sexuality_text = 10,                            # rename column 10 to sexuality_text
                              language_eng = 11,                              # rename column 11 to language_eng
                              language_fr = 12,                               # rename column 12 to language_fr
                              language_abgl = 13,                             # rename column 13 to language_abgl
                              employment = 14,                                # rename column 14 to employment
                              income = 15,                                    # rename column 15 to income
                              income_cat = 16,                                # rename column 16 to income_cat
                              marital = 17,                                   # rename column 17 to marital
                              econ_retro = 18,                                # rename column 18 to econ_retro
                              econ_fed = 19,                                  # rename column 19 to econ_fed
                              econ_self = 20)                                 # rename column 20 to econ_self
       decon <- labelled::to_factor(decon)                                    # convert variables to factors
       decon <- dplyr::mutate(decon, lr_bef = as.character(lr_bef))           # reassign values in lr_bef column as characters for uniting
       decon <- dplyr::mutate(decon, lr_aft = as.character(lr_aft))           # reassign values in lr_aft column as characters for uniting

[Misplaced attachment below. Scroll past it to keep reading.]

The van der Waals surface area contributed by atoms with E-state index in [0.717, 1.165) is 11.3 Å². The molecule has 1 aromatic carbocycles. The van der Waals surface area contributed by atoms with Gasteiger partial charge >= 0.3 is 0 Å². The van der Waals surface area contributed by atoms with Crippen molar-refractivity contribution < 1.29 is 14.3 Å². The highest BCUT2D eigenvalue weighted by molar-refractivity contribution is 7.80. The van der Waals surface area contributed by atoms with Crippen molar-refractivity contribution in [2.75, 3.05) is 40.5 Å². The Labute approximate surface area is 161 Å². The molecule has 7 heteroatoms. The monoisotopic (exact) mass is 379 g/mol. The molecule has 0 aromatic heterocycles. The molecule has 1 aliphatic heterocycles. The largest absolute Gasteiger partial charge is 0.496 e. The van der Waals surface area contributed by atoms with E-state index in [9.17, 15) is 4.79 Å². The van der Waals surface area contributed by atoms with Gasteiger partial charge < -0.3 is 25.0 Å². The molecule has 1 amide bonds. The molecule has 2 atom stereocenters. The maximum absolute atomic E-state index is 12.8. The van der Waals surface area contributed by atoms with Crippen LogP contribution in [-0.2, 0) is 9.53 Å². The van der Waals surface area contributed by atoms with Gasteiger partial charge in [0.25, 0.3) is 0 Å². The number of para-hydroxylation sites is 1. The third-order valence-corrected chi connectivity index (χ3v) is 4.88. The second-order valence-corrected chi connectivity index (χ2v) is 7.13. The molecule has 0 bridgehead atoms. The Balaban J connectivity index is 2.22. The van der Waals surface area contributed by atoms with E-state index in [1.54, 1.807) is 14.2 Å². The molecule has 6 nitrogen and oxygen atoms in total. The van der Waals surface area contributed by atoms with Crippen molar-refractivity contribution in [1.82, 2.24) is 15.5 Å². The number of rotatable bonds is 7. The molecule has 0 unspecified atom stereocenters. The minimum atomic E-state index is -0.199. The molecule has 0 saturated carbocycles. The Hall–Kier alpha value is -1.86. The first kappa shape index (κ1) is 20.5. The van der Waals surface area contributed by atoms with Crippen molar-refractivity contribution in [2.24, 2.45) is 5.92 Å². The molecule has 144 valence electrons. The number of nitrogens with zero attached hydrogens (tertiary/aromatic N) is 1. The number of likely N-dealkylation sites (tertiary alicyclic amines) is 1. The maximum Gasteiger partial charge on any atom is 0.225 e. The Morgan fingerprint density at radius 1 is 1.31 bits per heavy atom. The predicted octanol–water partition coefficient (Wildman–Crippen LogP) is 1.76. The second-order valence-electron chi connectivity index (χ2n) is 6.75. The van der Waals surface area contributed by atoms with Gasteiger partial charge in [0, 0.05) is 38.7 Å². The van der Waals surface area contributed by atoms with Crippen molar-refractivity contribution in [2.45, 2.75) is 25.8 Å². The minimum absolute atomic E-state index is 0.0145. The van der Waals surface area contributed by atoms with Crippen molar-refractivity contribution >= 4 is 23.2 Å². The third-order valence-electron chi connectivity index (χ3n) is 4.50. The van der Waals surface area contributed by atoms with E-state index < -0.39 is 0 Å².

decon <- tidyr::unite(decon, "lr", lr_bef:lr_aft, na.rm = TRUE, remove = FALSE)   # unite lr_bef and lr_aft columns into new column lr
       decon <- dplyr::mutate_if(decon, is.character, list(~dplyr::na_if(., "")))        # replaces empty cells in new lr column with NA
       assign("decon", dplyr::mutate(decon, ces_code = "ces2019_web", .before = 1), envir = .GlobalEnv)
       # remove temporary data object
       rm(ces2019_hldr)
       # remove the temporary placeholder
       unlink(hldr, recursive = TRUE, force = TRUE)
       # remove temporary directory
       unlink("inst/extdata/ces2019_hldr", recursive = TRUE, force = TRUE)
       # print out a concatenation of the survey citation
       cat("TO CITE THIS SURVEY FILE: Stephenson, Laura B; Harell, Allison; Rubenson, Daniel; Loewen, Peter John, 2020, '2019 Canadian Election Study - Online Survey',
           https://doi.org/10.7910/DVN/DUS88V, Harvard Dataverse, V1\nLINK: https://dataverse.harvard.edu/dataset.xhtml?persistentId=doi:10.7910/DVN/DUS88V")
    }
    else{
        # if the file does exist stop process and print this message
        stop("Warning: File already exists.")
    }
}



Takeaways

Here are a few things that I learned or found useful while creating this package.

Using the normal assign function <- in a function does not assign a globally available object. Instead, you need to use the assign() function.

If you are going to use functions from another package in your package, use the :: method of calling the function. This way there will be no confusion between functions of the same name from different packages.

The document and roxygenise functions are your friends. I found that a lot of issues I was having when testing the cesR function was because I had not run either of these functions.

The R Packages book from Hadley Wickham is one of the best resources you can find for creating an R package. I cannot recommend it enough.




Installation

If you would like to use cesR, you can install the current version of this package using:

devtools::install_github("hodgettsp/cesR")